Leading accountant and shipping adviser, Moore Stephens says companies operating within UK tonnage tax could consider leaving the UK, as a result of HMRC’s decision to unilaterally reinterpret the regime rules.
Sue Bill, a tax partner with Moore Stephens, says, “Given the substantial increase in the UK fleet since 2000, it is widely considered that UK tonnage tax has been a success. At the outset, the regime promised clarity and stability, but HMRC’s unilateral reinterpretation of the rules could be detrimental.”
HMRC’s decision to reinterpret the legislation results from comments in the 2004 EU guidelines on state aid to maritime transport. The changes, set out in HMRC’s tonnage tax manual, focus in particular on the strategic and commercial management tests that are fundamental to qualification for the regime. HMRC says that this follows ‘ten years of experience and legal advice received’. But, as Sue Bill points out, “The Revenue has not consulted with the shipping industry. And, although HMRC’s interpretation is widely disputed, it has not released a detailed explanation of this legal advice.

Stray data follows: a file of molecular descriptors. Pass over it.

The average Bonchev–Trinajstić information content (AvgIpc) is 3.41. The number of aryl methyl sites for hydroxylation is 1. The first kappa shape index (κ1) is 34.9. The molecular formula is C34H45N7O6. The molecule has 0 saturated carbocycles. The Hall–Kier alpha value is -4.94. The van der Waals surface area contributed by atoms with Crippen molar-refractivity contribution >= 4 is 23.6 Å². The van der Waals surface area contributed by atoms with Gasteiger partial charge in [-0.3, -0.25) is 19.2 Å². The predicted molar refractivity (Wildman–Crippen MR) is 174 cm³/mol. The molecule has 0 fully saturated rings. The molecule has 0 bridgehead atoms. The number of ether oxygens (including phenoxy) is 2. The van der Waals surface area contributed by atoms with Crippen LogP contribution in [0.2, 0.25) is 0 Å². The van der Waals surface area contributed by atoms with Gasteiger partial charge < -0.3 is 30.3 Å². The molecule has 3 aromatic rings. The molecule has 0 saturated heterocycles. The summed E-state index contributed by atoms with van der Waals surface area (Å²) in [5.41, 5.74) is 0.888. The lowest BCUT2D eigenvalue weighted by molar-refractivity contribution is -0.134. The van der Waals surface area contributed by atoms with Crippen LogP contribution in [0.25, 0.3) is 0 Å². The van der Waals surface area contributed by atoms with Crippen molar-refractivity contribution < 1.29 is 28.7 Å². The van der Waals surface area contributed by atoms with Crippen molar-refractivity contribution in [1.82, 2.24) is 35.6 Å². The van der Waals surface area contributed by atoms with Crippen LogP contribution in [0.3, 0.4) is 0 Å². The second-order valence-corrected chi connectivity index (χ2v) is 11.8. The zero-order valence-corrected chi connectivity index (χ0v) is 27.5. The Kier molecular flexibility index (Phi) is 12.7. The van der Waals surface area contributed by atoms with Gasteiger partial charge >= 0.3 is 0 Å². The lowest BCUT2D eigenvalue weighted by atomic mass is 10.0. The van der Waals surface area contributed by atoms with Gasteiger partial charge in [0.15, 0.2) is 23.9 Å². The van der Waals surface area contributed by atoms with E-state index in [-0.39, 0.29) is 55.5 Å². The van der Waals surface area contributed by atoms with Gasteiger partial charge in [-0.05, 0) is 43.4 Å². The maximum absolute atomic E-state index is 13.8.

“The UK government has emphasised the need for a stable UK tax regime to both support British business and to encourage international businesses to operate and stay in the UK. Throughout the regime’s history, it has taken care to ensure stability and to minimise as far as possible any unexpected changes, treating fairly those shipowners operating within tonnage tax. But the reinterpretation by HMRC means that some groups no longer qualify for the UK regime despite having previously received HMRC clearance.
“These fundamental changes may have a detrimental effect on UK shipping as internationally mobile shipping groups consider leaving the UK. They do not appear to arise from government policy, but from changes in HMRC’s views that were finalised without consultation with the shipping industry.
“In considering their effect, HMRC needs to ensure that it continues to act fairly and reasonably by protecting shipowners who elected into the regime for a ten-year period based on the original HMRC rules and clearances, which in some cases now no longer apply, at least in HMRC’s view. HMRC should also now consult on the reasons for its changed interpretation of the tonnage tax rules.
“It is time for HMRC to work in concert with the shipping industry in order to safeguard British shipping.”
Source: Moore Stephens LLP